The Forest, the Trees and the Poison Ivy

By: Amy Baker


This is a year of new beginnings for me. I left my job as a teacher and started working for ACT testing in mathematics test development. In the spirit of my new job, I’ve decided to start my blogs with a math question for runners. Now this month’s question may not be as entertaining as last, but no amount of imagery can truly replace comic tragedy. Happy tends to be a little cliché, but as Kate Winslet says in the Holiday, “I’m looking for a little cliché in my life”.

Well last year’s training cycle is over and here I start new, building mileage fresh. I am not generally a rule follower, but here are two I live by:

1) Never increase your mileage by more than 10% a week.

2) Allow 3 weeks to adjust to a new mileage before increasing again

Following these rules how long will it take me to add 20 miles to my weekly mileage?

A) 6 Weeks

B) 9 Weeks

C) 15 Weeks

D) It depends on your starting mileage

See the end of the blog for the answer.

I think there must have been just one poison ivy plant on the entire Walnut Creek Trail, it’s march and a little early for them to be out. I ran the 1st race in the Rogue Trail Series last Sunday and somehow I was the only one who came back with not just a fabulous doormat (a prize i got for claiming 2nd place in the 10k), but also hives that run from my left shoulder down to my left knee. Lucky me! Now I can call myself a “true trail runner” and now that I am armed with my calamine lotion, I can now fight my way through the next 2 races in the series.

My 1st race in 2013 marks the beginning of a new training cycle. Now starting over is both frustrating and liberating, after last year I felt burnt out physically and mentally and needed to just LET GO. As my Rogue coach Carmen told me to say, “You have to see the forest and the trees all the time AND at the same time.” So I let that tree fall and began to prepare the ground for something new and better. Once you let go of the initial shock and stop beating yourself up over things you can’t control, starting over is liberating. I feel wiser, and full of hope that this will be the year. I’m starting out by building mileage which leads to this month’s question.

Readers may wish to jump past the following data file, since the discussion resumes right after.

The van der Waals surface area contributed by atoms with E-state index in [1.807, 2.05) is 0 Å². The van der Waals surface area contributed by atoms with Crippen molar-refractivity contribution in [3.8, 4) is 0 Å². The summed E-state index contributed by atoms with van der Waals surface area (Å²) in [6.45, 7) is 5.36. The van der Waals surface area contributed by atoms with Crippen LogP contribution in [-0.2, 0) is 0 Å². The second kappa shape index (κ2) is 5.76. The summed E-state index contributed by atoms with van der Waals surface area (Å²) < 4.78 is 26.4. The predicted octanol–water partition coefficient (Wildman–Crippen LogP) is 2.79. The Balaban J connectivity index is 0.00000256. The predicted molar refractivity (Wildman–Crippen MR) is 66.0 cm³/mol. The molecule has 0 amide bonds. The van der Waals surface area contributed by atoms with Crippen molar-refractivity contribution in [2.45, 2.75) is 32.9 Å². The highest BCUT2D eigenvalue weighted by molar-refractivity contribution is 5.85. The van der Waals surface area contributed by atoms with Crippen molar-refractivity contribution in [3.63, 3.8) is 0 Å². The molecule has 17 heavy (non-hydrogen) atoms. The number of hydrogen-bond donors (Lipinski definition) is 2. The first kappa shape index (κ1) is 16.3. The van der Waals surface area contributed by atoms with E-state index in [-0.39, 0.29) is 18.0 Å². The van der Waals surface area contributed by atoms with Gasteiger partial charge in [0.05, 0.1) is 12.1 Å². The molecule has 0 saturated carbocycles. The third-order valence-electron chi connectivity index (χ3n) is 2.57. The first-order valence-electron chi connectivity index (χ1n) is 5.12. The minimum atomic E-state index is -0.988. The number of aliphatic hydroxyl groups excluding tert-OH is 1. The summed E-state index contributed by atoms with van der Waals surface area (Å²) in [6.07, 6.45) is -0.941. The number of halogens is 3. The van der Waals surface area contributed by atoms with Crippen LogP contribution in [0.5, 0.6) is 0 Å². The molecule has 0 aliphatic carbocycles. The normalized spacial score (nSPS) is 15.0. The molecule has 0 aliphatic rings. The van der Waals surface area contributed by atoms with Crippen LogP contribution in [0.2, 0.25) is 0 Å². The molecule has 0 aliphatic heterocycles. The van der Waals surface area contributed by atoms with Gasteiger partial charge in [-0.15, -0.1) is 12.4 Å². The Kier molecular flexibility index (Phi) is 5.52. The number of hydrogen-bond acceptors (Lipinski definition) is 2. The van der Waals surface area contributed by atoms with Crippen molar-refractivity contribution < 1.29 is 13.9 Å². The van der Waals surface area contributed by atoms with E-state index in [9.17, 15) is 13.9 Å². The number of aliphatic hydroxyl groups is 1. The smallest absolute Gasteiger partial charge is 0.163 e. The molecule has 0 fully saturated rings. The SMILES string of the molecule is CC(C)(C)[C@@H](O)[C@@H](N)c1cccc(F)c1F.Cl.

Screen Shot 2013-03-26 at 3.44.32 PM

Answer: D

Your mileage is like a bank account earning interest (and luckily you get a much greater return on your investment than any bank will give you). Both are examples of “exponential growth” (where growth depends on your starting rate) rather than “linear growth” (where the rate of change is constant). The more you have the easier it is to build. A runner starting at 40 miles who wants to go to 60 will need to increase their mileage by 50% a runner going from 60 to 80 miles need to only increase their mileage by 1/3 or 33.3%. Now using my rules that will take the runner starting at 40 miles 9 weeks (3 at 66, 3 at 72.6, 3 at 79.92. Now we can go ahead and round that up right?) Starting at 40 it would take you 15 weeks to before you are at/above 60 miles (3 at 44, 3 at 48.4, 3 at 53.2, 3 at 58.6 then 3 at 64.4).

So start building your base and give yourself ample time, especially if you have a low starting mileage.

Keep reading for more questions about math and running.


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